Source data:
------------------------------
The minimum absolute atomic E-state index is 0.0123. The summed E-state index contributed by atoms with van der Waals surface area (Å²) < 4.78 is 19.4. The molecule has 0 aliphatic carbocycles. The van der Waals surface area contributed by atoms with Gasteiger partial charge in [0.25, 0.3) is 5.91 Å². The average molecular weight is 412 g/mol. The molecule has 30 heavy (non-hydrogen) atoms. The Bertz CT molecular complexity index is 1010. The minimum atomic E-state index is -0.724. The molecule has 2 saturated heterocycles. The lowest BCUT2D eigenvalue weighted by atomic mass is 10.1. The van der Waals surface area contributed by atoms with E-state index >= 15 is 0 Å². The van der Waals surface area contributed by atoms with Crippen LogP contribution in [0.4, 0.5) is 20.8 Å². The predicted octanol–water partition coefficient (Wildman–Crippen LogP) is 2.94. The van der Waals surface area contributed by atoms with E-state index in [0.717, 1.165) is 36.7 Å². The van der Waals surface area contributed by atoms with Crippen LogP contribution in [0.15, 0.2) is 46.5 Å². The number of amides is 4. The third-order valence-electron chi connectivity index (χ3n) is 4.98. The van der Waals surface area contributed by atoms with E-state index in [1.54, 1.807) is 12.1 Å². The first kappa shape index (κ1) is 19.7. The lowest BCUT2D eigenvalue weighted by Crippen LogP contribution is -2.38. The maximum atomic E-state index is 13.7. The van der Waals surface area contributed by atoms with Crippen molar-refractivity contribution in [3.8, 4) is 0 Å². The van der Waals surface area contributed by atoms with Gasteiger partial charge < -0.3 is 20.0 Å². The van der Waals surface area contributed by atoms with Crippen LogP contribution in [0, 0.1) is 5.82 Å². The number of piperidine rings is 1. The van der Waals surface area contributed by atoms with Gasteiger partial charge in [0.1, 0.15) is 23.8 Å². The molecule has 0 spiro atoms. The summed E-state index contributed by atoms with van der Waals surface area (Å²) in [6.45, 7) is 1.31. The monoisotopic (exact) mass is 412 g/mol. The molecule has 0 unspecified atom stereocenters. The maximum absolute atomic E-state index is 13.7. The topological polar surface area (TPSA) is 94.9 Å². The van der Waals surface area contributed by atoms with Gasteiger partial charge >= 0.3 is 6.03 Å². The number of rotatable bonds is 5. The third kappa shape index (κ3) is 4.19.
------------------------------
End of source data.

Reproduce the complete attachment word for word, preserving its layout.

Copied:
The minimum absolute atomic E-state index is 0.0123. The summed E-state index contributed by atoms with van der Waals surface area (Å²) < 4.78 is 19.4. The molecule has 0 aliphatic carbocycles. The van der Waals surface area contributed by atoms with Gasteiger partial charge in [0.25, 0.3) is 5.91 Å². The average molecular weight is 412 g/mol. The molecule has 30 heavy (non-hydrogen) atoms. The Bertz CT molecular complexity index is 1010. The minimum atomic E-state index is -0.724. The molecule has 2 saturated heterocycles. The lowest BCUT2D eigenvalue weighted by atomic mass is 10.1. The van der Waals surface area contributed by atoms with E-state index >= 15 is 0 Å². The van der Waals surface area contributed by atoms with Crippen LogP contribution in [0.4, 0.5) is 20.8 Å². The predicted octanol–water partition coefficient (Wildman–Crippen LogP) is 2.94. The van der Waals surface area contributed by atoms with E-state index in [0.717, 1.165) is 36.7 Å². The van der Waals surface area contributed by atoms with Crippen LogP contribution in [0.15, 0.2) is 46.5 Å². The number of amides is 4. The third-order valence-electron chi connectivity index (χ3n) is 4.98. The van der Waals surface area contributed by atoms with E-state index in [1.54, 1.807) is 12.1 Å². The first kappa shape index (κ1) is 19.7. The lowest BCUT2D eigenvalue weighted by Crippen LogP contribution is -2.38. The maximum atomic E-state index is 13.7. The van der Waals surface area contributed by atoms with Crippen molar-refractivity contribution in [3.8, 4) is 0 Å². The van der Waals surface area contributed by atoms with Gasteiger partial charge < -0.3 is 20.0 Å². The van der Waals surface area contributed by atoms with Crippen LogP contribution in [0, 0.1) is 5.82 Å². The number of piperidine rings is 1. The van der Waals surface area contributed by atoms with Gasteiger partial charge in [0.1, 0.15) is 23.8 Å². The molecule has 0 spiro atoms. The summed E-state index contributed by atoms with van der Waals surface area (Å²) in [6.45, 7) is 1.31. The monoisotopic (exact) mass is 412 g/mol. The molecule has 0 unspecified atom stereocenters. The maximum absolute atomic E-state index is 13.7. The topological polar surface area (TPSA) is 94.9 Å². The van der Waals surface area contributed by atoms with Gasteiger partial charge >= 0.3 is 6.03 Å². The number of rotatable bonds is 5. The third kappa shape index (κ3) is 4.19.